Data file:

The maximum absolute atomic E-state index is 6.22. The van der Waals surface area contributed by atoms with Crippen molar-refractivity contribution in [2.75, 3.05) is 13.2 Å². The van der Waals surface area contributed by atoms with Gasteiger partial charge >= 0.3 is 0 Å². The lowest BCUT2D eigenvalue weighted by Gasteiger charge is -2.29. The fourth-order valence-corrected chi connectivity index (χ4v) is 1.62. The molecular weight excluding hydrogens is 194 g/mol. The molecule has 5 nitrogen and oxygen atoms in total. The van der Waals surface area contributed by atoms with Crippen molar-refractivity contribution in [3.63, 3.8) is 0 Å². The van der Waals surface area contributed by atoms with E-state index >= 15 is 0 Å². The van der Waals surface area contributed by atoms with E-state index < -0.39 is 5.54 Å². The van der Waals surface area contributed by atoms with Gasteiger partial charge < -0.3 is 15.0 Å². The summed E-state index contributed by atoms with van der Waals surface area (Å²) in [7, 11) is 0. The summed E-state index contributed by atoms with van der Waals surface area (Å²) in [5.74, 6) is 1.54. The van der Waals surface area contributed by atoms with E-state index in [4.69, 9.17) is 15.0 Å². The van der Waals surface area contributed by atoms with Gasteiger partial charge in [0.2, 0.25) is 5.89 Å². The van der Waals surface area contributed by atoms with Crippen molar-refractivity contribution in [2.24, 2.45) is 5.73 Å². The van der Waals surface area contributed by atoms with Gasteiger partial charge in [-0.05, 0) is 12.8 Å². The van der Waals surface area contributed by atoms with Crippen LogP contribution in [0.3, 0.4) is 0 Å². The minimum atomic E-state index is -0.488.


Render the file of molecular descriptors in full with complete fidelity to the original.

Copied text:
The maximum absolute atomic E-state index is 6.22. The van der Waals surface area contributed by atoms with Crippen molar-refractivity contribution in [2.75, 3.05) is 13.2 Å². The van der Waals surface area contributed by atoms with Gasteiger partial charge >= 0.3 is 0 Å². The lowest BCUT2D eigenvalue weighted by Gasteiger charge is -2.29. The fourth-order valence-corrected chi connectivity index (χ4v) is 1.62. The molecular weight excluding hydrogens is 194 g/mol. The molecule has 5 nitrogen and oxygen atoms in total. The van der Waals surface area contributed by atoms with Crippen molar-refractivity contribution in [3.63, 3.8) is 0 Å². The van der Waals surface area contributed by atoms with E-state index >= 15 is 0 Å². The van der Waals surface area contributed by atoms with E-state index < -0.39 is 5.54 Å². The van der Waals surface area contributed by atoms with Gasteiger partial charge < -0.3 is 15.0 Å². The summed E-state index contributed by atoms with van der Waals surface area (Å²) in [7, 11) is 0. The summed E-state index contributed by atoms with van der Waals surface area (Å²) in [5.74, 6) is 1.54. The van der Waals surface area contributed by atoms with E-state index in [4.69, 9.17) is 15.0 Å². The van der Waals surface area contributed by atoms with Gasteiger partial charge in [0.2, 0.25) is 5.89 Å². The van der Waals surface area contributed by atoms with Crippen molar-refractivity contribution in [2.24, 2.45) is 5.73 Å². The van der Waals surface area contributed by atoms with Gasteiger partial charge in [-0.05, 0) is 12.8 Å². The van der Waals surface area contributed by atoms with Crippen LogP contribution in [0.3, 0.4) is 0 Å². The minimum atomic E-state index is -0.488.